Nosotros dibujamos.
We draw.

OK, so what about “-er” and “-ir” verbs? We will follow the same procedure but we need to use different charts. Here all all three (present tense) charts together. Notice the similarities and differences:

"-ar" endings:

"-er" endings:

"-ir" endings:

-o

-amos

-as

-áis

-a

-an

-a

-an

-o

-emos

-es

-éis

-e

-en

-e

-en

-o

-imos

-es

-ís

-e

-en

-e

-en

The infinitive correr means “to run.” Let’s use it to say “You run.” (In this case the “you” will be a singular, informal “you.”)

The stem is “corr.” The ending (from the “-er” chart) is “-es.” Add a subject pronoun and we get:

Tú corres.
You run.

(Remember we're pulling the ending from the “-er” chart because correr is an “-er” verb.)

How about an “-ir” verb? Vivir means “to live.” Let’s use it to say “We live.” The stem is “viv,” the ending is “-imos,” and the subject is “nosotros”:

Nosotros vivimos.
We live.

Failing to conjugate verbs correctly sounds just as bad in Spanish as it does in English. If you say "I has a ladder" in English, people will look at your funny. Same thing if you say "Nosotros viven" in Spanish.

Simplified Verb Ending Charts

You won’t often see verb charts like the ones shown above. Why? Because they’re slightly more complicated than they need to be. Notice how the usted endings are all the same as the él / ella endings? And how the ustedes endings are all the same as the ellos / ellas endings? That’s not only true of present tense verb endings; it’s true of all the other tenses as well. Therefore it’s much easier to compact the endings into six box grids, like this:

"-ar" endings:

"-er" endings:

"-ir" endings:

-o

-amos

-as

-áis

-a

-an

-o

-emos

-es

-éis

-e

-en

-o

-imos

-es

-ís

-e

-en

That means your corresponding subject pronouns chart should actually look like this:

subject pronouns:

yo

nosotros,-as

vosotros,-as

él, ella, Ud.

ellos, ellas, Uds.

But remember that we’re putting the the Ud. in the él / ella box just to simplify things, not because it means “he” or “she.” Likewise, remember that Uds. doesn't mean “they.” It’s just in the ellos / ellas box because the verb endings are the same.

Make sure you understand this grid. It's very important; you'll be seeing a lot of it as you study Spanish.

Subjects Not on the Chart?

What if you want to use a subject that's not on the subject chart? Remember that those are pronouns, or words that take the place of other nouns. You don’t have to use a pronoun, but you still need to pull the ending from the corresponding place on the chart:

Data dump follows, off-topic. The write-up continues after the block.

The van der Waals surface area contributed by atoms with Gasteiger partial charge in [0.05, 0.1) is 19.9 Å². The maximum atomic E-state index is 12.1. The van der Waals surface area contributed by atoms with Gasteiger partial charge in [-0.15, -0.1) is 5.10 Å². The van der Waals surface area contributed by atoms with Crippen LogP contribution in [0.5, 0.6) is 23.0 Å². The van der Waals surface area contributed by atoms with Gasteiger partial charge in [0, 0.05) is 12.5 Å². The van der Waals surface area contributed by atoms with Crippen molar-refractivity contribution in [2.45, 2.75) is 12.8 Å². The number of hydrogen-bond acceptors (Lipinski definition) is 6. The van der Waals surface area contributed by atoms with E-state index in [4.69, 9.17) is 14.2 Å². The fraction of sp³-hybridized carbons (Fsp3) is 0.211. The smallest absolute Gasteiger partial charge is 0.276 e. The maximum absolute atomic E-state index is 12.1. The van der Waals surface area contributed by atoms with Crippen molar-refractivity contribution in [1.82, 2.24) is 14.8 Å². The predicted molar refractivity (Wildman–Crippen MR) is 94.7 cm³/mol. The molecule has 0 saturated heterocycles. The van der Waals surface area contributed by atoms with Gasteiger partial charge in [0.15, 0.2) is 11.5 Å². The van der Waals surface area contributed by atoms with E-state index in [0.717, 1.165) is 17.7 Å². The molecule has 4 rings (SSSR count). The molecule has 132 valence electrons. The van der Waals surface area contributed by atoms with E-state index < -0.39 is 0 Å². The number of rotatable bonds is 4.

Barack Obama ≈ él
Ramón and I ≈ nosotros
Susana and Ramón ≈ ellos

Barack Obama habla.
Ramón y yo corremos.
Susana y Ramón viven.

Irregular Verbs

All this conjugation stuff may already seem overwhelming, but you should know that (almost) every verb tense has certain verbs that do not follow the normal rules for conjugations. Those verbs are know as “irregular” verbs. You’ll have to specifically memorize their conjugations because the normal procedures don’t work. Here’s an example of an infamous irregular verb in the present tense, ser (to be):

soy

somos

eres

sois

es

son

None of the conjugations follow any of the rules. Lovely, isn't it?

But before you start complaining about irregular Spanish verbs, consider how irregular English can be. Imagine if you were a Spanish speaker having to learn this:

to play (regular):

to be (irregular):

I play

You play

He plays

We play

They play

I am

You are

She is

We are

They are

Omitting Subject Pronouns

Due to the fact that many English verb conjugations are the same, subject pronouns are very important. Look what happens if we leave one out:

Plays soccer.

What is the subject? He, she, it? We can't tell. The opposite is true in Spanish. Because there are many different conjugations, the verb often makes it obvious what the subject is, and a pronoun isn't necessary. For example:

Hablamos español.
We speak Spanish.

Corres muy rápidamente.
You run very quickly.

Vivo en Tijuana.
I live in Tijuana.

Conjugating Verbs in Other Tenses

Different tenses have different rules for conjugating. Some tenses only have one or two sets of verb endings. Other tenses require you to add endings to the infinitive, not the stem. Still others require you to create an entirely different stem, but the same basic principal of subject verb agreement holds true. You will always find the subject you need from the subject pronouns chart, then find the ending you need in the corresponding box on the verb endings chart.

For Further Study

For more information on conjugating in the present tense, read The Present Tense (Part 1).

To see samples of verb conjugations in every tense, check out the Spanish Verb Conjugator.

To practice conjugating verbs, try out ¡Practiquemos! Verb Conjugation Exercises.